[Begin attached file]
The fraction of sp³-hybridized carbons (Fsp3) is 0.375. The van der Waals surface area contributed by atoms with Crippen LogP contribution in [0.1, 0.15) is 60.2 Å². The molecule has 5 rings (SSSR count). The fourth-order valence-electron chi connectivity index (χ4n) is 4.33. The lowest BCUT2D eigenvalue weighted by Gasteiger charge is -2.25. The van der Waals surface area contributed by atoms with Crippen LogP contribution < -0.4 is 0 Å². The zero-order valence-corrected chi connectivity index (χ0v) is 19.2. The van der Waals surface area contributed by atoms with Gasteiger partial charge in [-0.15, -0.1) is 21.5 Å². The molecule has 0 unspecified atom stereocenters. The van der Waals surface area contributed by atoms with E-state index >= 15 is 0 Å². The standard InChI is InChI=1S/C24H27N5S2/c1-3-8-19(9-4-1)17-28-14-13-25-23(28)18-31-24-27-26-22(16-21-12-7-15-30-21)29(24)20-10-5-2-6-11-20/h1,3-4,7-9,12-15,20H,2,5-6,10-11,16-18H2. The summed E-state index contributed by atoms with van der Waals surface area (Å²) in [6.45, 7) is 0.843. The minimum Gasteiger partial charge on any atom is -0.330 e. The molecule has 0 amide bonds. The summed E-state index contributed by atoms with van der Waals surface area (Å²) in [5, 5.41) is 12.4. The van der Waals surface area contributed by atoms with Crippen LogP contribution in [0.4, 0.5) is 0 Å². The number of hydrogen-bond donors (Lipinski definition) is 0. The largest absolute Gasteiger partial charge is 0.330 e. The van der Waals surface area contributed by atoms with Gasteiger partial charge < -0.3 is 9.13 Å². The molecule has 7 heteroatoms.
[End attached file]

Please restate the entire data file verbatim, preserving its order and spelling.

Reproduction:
The fraction of sp³-hybridized carbons (Fsp3) is 0.375. The van der Waals surface area contributed by atoms with Crippen LogP contribution in [0.1, 0.15) is 60.2 Å². The molecule has 5 rings (SSSR count). The fourth-order valence-electron chi connectivity index (χ4n) is 4.33. The lowest BCUT2D eigenvalue weighted by Gasteiger charge is -2.25. The van der Waals surface area contributed by atoms with Crippen LogP contribution < -0.4 is 0 Å². The zero-order valence-corrected chi connectivity index (χ0v) is 19.2. The van der Waals surface area contributed by atoms with Gasteiger partial charge in [-0.15, -0.1) is 21.5 Å². The molecule has 0 unspecified atom stereocenters. The van der Waals surface area contributed by atoms with E-state index >= 15 is 0 Å². The standard InChI is InChI=1S/C24H27N5S2/c1-3-8-19(9-4-1)17-28-14-13-25-23(28)18-31-24-27-26-22(16-21-12-7-15-30-21)29(24)20-10-5-2-6-11-20/h1,3-4,7-9,12-15,20H,2,5-6,10-11,16-18H2. The summed E-state index contributed by atoms with van der Waals surface area (Å²) in [6.45, 7) is 0.843. The minimum Gasteiger partial charge on any atom is -0.330 e. The molecule has 0 amide bonds. The summed E-state index contributed by atoms with van der Waals surface area (Å²) in [5, 5.41) is 12.4. The van der Waals surface area contributed by atoms with Crippen LogP contribution in [0.4, 0.5) is 0 Å². The number of hydrogen-bond donors (Lipinski definition) is 0. The largest absolute Gasteiger partial charge is 0.330 e. The van der Waals surface area contributed by atoms with Gasteiger partial charge < -0.3 is 9.13 Å². The molecule has 7 heteroatoms.